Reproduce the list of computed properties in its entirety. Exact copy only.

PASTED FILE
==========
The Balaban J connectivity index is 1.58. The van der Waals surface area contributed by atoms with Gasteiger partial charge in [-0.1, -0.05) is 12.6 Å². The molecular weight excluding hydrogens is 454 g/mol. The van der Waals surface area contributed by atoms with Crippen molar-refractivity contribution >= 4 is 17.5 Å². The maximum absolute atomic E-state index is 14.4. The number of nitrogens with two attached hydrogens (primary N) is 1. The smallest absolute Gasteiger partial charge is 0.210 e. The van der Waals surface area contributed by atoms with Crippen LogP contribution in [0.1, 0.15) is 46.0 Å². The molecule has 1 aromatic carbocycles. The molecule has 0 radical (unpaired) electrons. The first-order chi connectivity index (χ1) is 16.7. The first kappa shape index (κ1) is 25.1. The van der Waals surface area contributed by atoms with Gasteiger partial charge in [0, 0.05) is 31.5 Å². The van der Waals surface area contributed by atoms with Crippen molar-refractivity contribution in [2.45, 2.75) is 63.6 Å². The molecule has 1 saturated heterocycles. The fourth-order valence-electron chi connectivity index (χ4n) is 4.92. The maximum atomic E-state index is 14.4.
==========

The Balaban J connectivity index is 1.58. The van der Waals surface area contributed by atoms with Gasteiger partial charge in [-0.1, -0.05) is 12.6 Å². The molecular weight excluding hydrogens is 454 g/mol. The van der Waals surface area contributed by atoms with Crippen molar-refractivity contribution >= 4 is 17.5 Å². The maximum absolute atomic E-state index is 14.4. The number of nitrogens with two attached hydrogens (primary N) is 1. The smallest absolute Gasteiger partial charge is 0.210 e. The van der Waals surface area contributed by atoms with Crippen LogP contribution in [0.1, 0.15) is 46.0 Å². The molecule has 1 aromatic carbocycles. The molecule has 0 radical (unpaired) electrons. The first-order chi connectivity index (χ1) is 16.7. The first kappa shape index (κ1) is 25.1. The van der Waals surface area contributed by atoms with Gasteiger partial charge in [0, 0.05) is 31.5 Å². The van der Waals surface area contributed by atoms with Crippen molar-refractivity contribution in [2.45, 2.75) is 63.6 Å². The molecule has 1 saturated heterocycles. The fourth-order valence-electron chi connectivity index (χ4n) is 4.92. The maximum atomic E-state index is 14.4.